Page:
The City of Warren has filed a lawsuit against two local economic development organizations, the woman who served as their executive director, and her husband, charging that they mismanaged a $500,000 grant that the city must now repay into a revolving loan fund to satisfy the state agency that provided the money.
The civil suit, filed Thursday in Warren County Court of Common Pleas, lists the city, five members of Warren City Council Maurice Cashman, Samuel Harvey, John D. Lewis, Christopher Park and James Zavinski and the city's Redevelopment Authority as plaintiffs.
Listed as defendants are the Warren Business District Coalition Inc., GRO-Warren Inc., Christine Cheronis and James G. Cheronis.
Times Observer file photo
Officials from the City of Warren, Warren County and Harrisburg gathered on May 7, 2010 to announce that renovations of the Allegheny Center for the Arts, located on Liberty St., were scheduled to get underway in late June or July, using a $500,000 Anchor Building Grant provided by the state’s Department of Community and Economic Development. Shown are, left to right, Warren Mayor Mark Phillips; Jackie Parker, DCED; Howard Brush, Gov. Ed Rendell’s representative for northwestern Pennsylvania; Chris Cheronis, GRO-Warren director; Donna Zariczny, Inscale Architects; Jen Rossey, Warren Main Street Manager; John Eggleston and Terry Hawk, Warren County Commissioners; Mike Yahn, owner of Authors bookstore, located in the art center building; Mark Davis, board president for the center; Shannon Yahn, owner of Authors; Marjorie Lopez, GRO-Warren board member; Kerry Gern and Tim King, Warren Development Group.
Telephone messages left with Cheronis and former GRO-Warren Secretary Harvey Stone for comment on Thursday afternoon were not returned.
The suit is the result of the failure of the Allegheny Center for the Arts building project, which was the subject of a $500,000 Anchor Building Grant provided by the state Department of Community and Economic Development in May, 2009. While the money was given to the city, it was to be provided, in turn, to GRO-Warren as a loan.
GRO-Warren was to use the money to rehabilitate and develop properties on Liberty Street in downtown Warren as an arts center, repaying the city from rents generated by the building after its completion. The city would then use those repayments to create a revolving loan fund that could be used for subsequent economic development projects.
"The Contract...expressly restricted the use of the grant money to specific purposes, namely building renovations," according to the complaint. "GRO-Warren had a obligation to ensure that the grant funds were expended in accordance with the contract. Despite these obligations, GRO-Warren did not ensure that the grant funds were expended in a manner consistent with the contract."
The suit alleges that very little of the grant money was used in accordance with the contracts between the city and the state, and the city and GRO-Warren. Of the $500,000, the complaint identifies $417,057 as "impermissible expenditures."
While the grant money was awarded to GRO-Warren, Warren Business District Coalition, Inc. was also listed as a defendant. The complaint claims, "Although GRO-Warren and WBDC are separate corporate entities, at all times relevant to this action, they shared a physical location; they shared staff; and, at various times, they had significantly, if not completely, identical board of directors. At times GRO-Warren and WBDC held joint board meetings and executive sessions."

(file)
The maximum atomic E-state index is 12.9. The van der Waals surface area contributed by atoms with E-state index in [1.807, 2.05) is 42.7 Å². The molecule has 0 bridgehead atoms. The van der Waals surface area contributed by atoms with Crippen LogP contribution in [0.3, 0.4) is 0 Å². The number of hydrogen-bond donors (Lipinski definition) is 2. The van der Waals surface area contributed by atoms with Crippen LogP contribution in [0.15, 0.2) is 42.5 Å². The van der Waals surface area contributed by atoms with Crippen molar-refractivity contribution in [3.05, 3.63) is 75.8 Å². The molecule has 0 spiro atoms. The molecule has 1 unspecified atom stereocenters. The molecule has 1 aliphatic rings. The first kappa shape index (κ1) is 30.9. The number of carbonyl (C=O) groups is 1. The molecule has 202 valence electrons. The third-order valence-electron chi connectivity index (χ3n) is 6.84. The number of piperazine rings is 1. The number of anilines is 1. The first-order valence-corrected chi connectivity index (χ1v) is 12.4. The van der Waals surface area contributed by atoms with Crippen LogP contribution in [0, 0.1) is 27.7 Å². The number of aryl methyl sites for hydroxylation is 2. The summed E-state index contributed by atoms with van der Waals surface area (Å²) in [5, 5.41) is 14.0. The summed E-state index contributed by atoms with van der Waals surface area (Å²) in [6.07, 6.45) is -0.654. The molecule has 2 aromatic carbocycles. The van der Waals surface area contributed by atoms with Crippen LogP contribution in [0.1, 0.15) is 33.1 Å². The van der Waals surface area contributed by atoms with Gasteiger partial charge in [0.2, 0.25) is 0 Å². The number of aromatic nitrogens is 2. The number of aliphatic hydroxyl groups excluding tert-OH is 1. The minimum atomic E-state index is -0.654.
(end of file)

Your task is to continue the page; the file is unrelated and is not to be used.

The action lists six specific counts on which the city seeks payment.
The first count alleges, "GRO-Warren and WBDC did not spend the grant funds in a manner permitted by the terms of the contract" and seeks an award of the full $500,000, including interest.
Count two seeks payment of interest from a $75,000 loan from the city to GRO-Warren in January, 2008. The principal was paid but $6,000 in interest is allegedly still owed.
Count three pits the Redevelopment Authority against GRO-Warren and WBDC for payment of principal and interest on an $80,000 loan on which no payments were made that was issued in June 2011.
The fourth count calls for "a full account of public monies" requested by the plaintiff members of city council.
Counts five and six contain the allegations directed against Christine and James Chernois.
Count five alleges that the Cheronises donated $30,000 to WBDC "to assist with the purchase of the Anchor Building." The suit alleges that the funding was not considered a loan. "It is believed...that Christine Cheronis and, through her, James Cheronis were both aware that neither WBDC nor GRO-Warren had funds generally available to repay them their $30,000, if their contribution were considered a loan. Christine Cheronis was aware that the grant funds were restricted, and could not properly be used for building acquisition costs. Despite this knowledge, Christine Cheronis caused GRO-Warren and WBDC to remit to her, and she and James Cheronis accepted...the sum of at least $5,000 in repayment for their contribution towards the acquisition price of the Anchor Building."
The complaint also claims that "building and land acquisition repayments, including repayments to Christine Cheronis and James Cheronis, totaling $115,434.00" were derived from grant funding.
Count six claims that "if Christine Cheronis and James Cheronis were permitted to retain funds improperly diverted to them, they would be unjustly enriched."
At a special city council meeting last June, five members unanimously authorized the appointment of special counsel "to proceed with litigation involving the anchor building project." The law firm Quinn, Buseck, Leemhus, Toohey & Kroto, Inc. of Erie was the law firm that filed the complaint of behalf of the city.